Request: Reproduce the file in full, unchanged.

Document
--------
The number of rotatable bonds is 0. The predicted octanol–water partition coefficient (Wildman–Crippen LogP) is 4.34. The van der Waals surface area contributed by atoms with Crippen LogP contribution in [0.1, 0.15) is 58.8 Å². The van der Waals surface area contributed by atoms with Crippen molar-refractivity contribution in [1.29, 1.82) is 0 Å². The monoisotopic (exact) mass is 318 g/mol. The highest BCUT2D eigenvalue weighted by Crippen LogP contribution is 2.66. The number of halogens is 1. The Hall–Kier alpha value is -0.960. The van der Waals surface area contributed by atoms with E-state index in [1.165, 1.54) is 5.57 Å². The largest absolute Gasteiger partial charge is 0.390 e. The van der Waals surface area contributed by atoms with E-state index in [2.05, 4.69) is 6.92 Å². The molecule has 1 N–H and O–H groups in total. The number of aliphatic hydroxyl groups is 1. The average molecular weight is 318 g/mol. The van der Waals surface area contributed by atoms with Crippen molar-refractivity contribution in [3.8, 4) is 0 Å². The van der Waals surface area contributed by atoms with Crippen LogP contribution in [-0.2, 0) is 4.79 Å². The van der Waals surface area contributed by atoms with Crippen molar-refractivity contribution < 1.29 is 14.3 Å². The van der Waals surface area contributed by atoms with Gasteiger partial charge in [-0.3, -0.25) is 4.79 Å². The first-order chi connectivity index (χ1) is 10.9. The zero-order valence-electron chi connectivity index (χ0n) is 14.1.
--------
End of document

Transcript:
The number of rotatable bonds is 0. The predicted octanol–water partition coefficient (Wildman–Crippen LogP) is 4.34. The van der Waals surface area contributed by atoms with Crippen LogP contribution in [0.1, 0.15) is 58.8 Å². The van der Waals surface area contributed by atoms with Crippen molar-refractivity contribution in [1.29, 1.82) is 0 Å². The monoisotopic (exact) mass is 318 g/mol. The highest BCUT2D eigenvalue weighted by Crippen LogP contribution is 2.66. The number of halogens is 1. The Hall–Kier alpha value is -0.960. The van der Waals surface area contributed by atoms with E-state index in [1.165, 1.54) is 5.57 Å². The largest absolute Gasteiger partial charge is 0.390 e. The van der Waals surface area contributed by atoms with E-state index in [2.05, 4.69) is 6.92 Å². The molecule has 1 N–H and O–H groups in total. The number of aliphatic hydroxyl groups is 1. The average molecular weight is 318 g/mol. The van der Waals surface area contributed by atoms with Crippen molar-refractivity contribution in [3.8, 4) is 0 Å². The van der Waals surface area contributed by atoms with Crippen LogP contribution in [-0.2, 0) is 4.79 Å². The van der Waals surface area contributed by atoms with Crippen molar-refractivity contribution < 1.29 is 14.3 Å². The van der Waals surface area contributed by atoms with Gasteiger partial charge in [-0.3, -0.25) is 4.79 Å². The first-order chi connectivity index (χ1) is 10.9. The zero-order valence-electron chi connectivity index (χ0n) is 14.1.